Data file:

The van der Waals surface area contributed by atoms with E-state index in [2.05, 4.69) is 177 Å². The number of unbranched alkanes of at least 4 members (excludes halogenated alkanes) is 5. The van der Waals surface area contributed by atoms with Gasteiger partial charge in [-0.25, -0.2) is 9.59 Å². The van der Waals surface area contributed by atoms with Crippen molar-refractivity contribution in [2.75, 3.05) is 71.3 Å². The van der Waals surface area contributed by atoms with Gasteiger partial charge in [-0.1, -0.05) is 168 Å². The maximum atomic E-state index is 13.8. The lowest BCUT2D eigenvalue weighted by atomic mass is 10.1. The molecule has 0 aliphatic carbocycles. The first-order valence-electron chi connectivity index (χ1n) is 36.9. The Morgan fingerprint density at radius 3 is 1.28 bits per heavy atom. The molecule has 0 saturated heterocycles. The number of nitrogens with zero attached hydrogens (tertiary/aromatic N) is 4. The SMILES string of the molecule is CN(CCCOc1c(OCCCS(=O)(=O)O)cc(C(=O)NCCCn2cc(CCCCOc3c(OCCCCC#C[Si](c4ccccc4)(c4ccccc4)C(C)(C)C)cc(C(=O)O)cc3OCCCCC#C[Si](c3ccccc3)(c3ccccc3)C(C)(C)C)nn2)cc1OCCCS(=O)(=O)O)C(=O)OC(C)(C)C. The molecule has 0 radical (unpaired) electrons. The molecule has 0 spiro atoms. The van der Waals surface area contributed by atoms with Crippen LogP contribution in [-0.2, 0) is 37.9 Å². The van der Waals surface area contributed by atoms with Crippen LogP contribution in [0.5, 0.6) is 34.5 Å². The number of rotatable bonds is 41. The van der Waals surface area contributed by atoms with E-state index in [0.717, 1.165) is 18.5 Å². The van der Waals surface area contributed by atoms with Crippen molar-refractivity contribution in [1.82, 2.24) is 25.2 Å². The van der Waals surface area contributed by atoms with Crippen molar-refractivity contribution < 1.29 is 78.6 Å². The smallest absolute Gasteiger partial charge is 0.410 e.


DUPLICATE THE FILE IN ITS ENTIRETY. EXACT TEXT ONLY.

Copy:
The van der Waals surface area contributed by atoms with E-state index in [2.05, 4.69) is 177 Å². The number of unbranched alkanes of at least 4 members (excludes halogenated alkanes) is 5. The van der Waals surface area contributed by atoms with Gasteiger partial charge in [-0.25, -0.2) is 9.59 Å². The van der Waals surface area contributed by atoms with Crippen molar-refractivity contribution in [2.75, 3.05) is 71.3 Å². The van der Waals surface area contributed by atoms with Gasteiger partial charge in [-0.1, -0.05) is 168 Å². The maximum atomic E-state index is 13.8. The lowest BCUT2D eigenvalue weighted by atomic mass is 10.1. The molecule has 0 aliphatic carbocycles. The first-order valence-electron chi connectivity index (χ1n) is 36.9. The Morgan fingerprint density at radius 3 is 1.28 bits per heavy atom. The molecule has 0 saturated heterocycles. The number of nitrogens with zero attached hydrogens (tertiary/aromatic N) is 4. The SMILES string of the molecule is CN(CCCOc1c(OCCCS(=O)(=O)O)cc(C(=O)NCCCn2cc(CCCCOc3c(OCCCCC#C[Si](c4ccccc4)(c4ccccc4)C(C)(C)C)cc(C(=O)O)cc3OCCCCC#C[Si](c3ccccc3)(c3ccccc3)C(C)(C)C)nn2)cc1OCCCS(=O)(=O)O)C(=O)OC(C)(C)C. The molecule has 0 radical (unpaired) electrons. The molecule has 0 spiro atoms. The van der Waals surface area contributed by atoms with Crippen LogP contribution in [-0.2, 0) is 37.9 Å². The van der Waals surface area contributed by atoms with Crippen LogP contribution in [0.5, 0.6) is 34.5 Å². The number of rotatable bonds is 41. The van der Waals surface area contributed by atoms with E-state index in [0.717, 1.165) is 18.5 Å². The van der Waals surface area contributed by atoms with Crippen molar-refractivity contribution in [1.82, 2.24) is 25.2 Å². The van der Waals surface area contributed by atoms with Crippen molar-refractivity contribution < 1.29 is 78.6 Å². The smallest absolute Gasteiger partial charge is 0.410 e.